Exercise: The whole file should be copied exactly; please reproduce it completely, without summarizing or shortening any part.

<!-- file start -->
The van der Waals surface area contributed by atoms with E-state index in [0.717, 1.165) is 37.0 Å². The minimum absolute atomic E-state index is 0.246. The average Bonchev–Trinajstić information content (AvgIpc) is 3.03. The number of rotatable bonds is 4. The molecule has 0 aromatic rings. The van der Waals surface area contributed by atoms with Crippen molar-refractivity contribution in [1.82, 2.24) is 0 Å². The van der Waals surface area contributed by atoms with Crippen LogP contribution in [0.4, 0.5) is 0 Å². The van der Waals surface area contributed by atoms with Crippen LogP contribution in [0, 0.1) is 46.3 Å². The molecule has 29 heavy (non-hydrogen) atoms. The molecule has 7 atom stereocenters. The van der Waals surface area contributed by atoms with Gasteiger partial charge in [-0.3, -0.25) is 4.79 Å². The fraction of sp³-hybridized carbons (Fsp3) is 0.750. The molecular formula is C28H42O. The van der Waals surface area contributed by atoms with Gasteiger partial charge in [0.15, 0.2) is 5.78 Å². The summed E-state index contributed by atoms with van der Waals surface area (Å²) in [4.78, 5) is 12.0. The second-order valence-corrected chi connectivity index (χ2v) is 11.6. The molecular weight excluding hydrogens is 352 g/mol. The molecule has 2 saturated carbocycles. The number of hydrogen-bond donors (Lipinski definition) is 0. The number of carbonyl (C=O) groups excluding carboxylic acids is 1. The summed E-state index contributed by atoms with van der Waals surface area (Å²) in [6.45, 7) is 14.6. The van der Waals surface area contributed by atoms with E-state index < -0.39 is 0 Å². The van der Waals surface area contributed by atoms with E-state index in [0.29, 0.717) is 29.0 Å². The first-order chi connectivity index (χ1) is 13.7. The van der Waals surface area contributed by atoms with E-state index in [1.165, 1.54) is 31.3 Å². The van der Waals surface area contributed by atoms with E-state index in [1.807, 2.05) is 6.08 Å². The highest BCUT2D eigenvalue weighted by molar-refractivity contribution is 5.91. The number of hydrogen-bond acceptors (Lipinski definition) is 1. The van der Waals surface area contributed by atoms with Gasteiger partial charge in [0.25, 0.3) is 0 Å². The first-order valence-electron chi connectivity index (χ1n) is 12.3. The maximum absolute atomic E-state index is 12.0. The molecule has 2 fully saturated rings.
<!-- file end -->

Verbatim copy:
The van der Waals surface area contributed by atoms with E-state index in [0.717, 1.165) is 37.0 Å². The minimum absolute atomic E-state index is 0.246. The average Bonchev–Trinajstić information content (AvgIpc) is 3.03. The number of rotatable bonds is 4. The molecule has 0 aromatic rings. The van der Waals surface area contributed by atoms with Crippen molar-refractivity contribution in [1.82, 2.24) is 0 Å². The van der Waals surface area contributed by atoms with Crippen LogP contribution in [0.4, 0.5) is 0 Å². The van der Waals surface area contributed by atoms with Crippen LogP contribution in [0, 0.1) is 46.3 Å². The molecule has 29 heavy (non-hydrogen) atoms. The molecule has 7 atom stereocenters. The van der Waals surface area contributed by atoms with Gasteiger partial charge in [-0.3, -0.25) is 4.79 Å². The fraction of sp³-hybridized carbons (Fsp3) is 0.750. The molecular formula is C28H42O. The van der Waals surface area contributed by atoms with Gasteiger partial charge in [0.15, 0.2) is 5.78 Å². The summed E-state index contributed by atoms with van der Waals surface area (Å²) in [4.78, 5) is 12.0. The second-order valence-corrected chi connectivity index (χ2v) is 11.6. The molecular weight excluding hydrogens is 352 g/mol. The molecule has 2 saturated carbocycles. The number of hydrogen-bond donors (Lipinski definition) is 0. The number of carbonyl (C=O) groups excluding carboxylic acids is 1. The summed E-state index contributed by atoms with van der Waals surface area (Å²) in [6.45, 7) is 14.6. The van der Waals surface area contributed by atoms with E-state index < -0.39 is 0 Å². The van der Waals surface area contributed by atoms with E-state index in [0.29, 0.717) is 29.0 Å². The first-order chi connectivity index (χ1) is 13.7. The van der Waals surface area contributed by atoms with E-state index in [1.165, 1.54) is 31.3 Å². The van der Waals surface area contributed by atoms with E-state index in [1.807, 2.05) is 6.08 Å². The highest BCUT2D eigenvalue weighted by molar-refractivity contribution is 5.91. The number of hydrogen-bond acceptors (Lipinski definition) is 1. The van der Waals surface area contributed by atoms with Gasteiger partial charge in [0.25, 0.3) is 0 Å². The first-order valence-electron chi connectivity index (χ1n) is 12.3. The maximum absolute atomic E-state index is 12.0. The molecule has 2 fully saturated rings.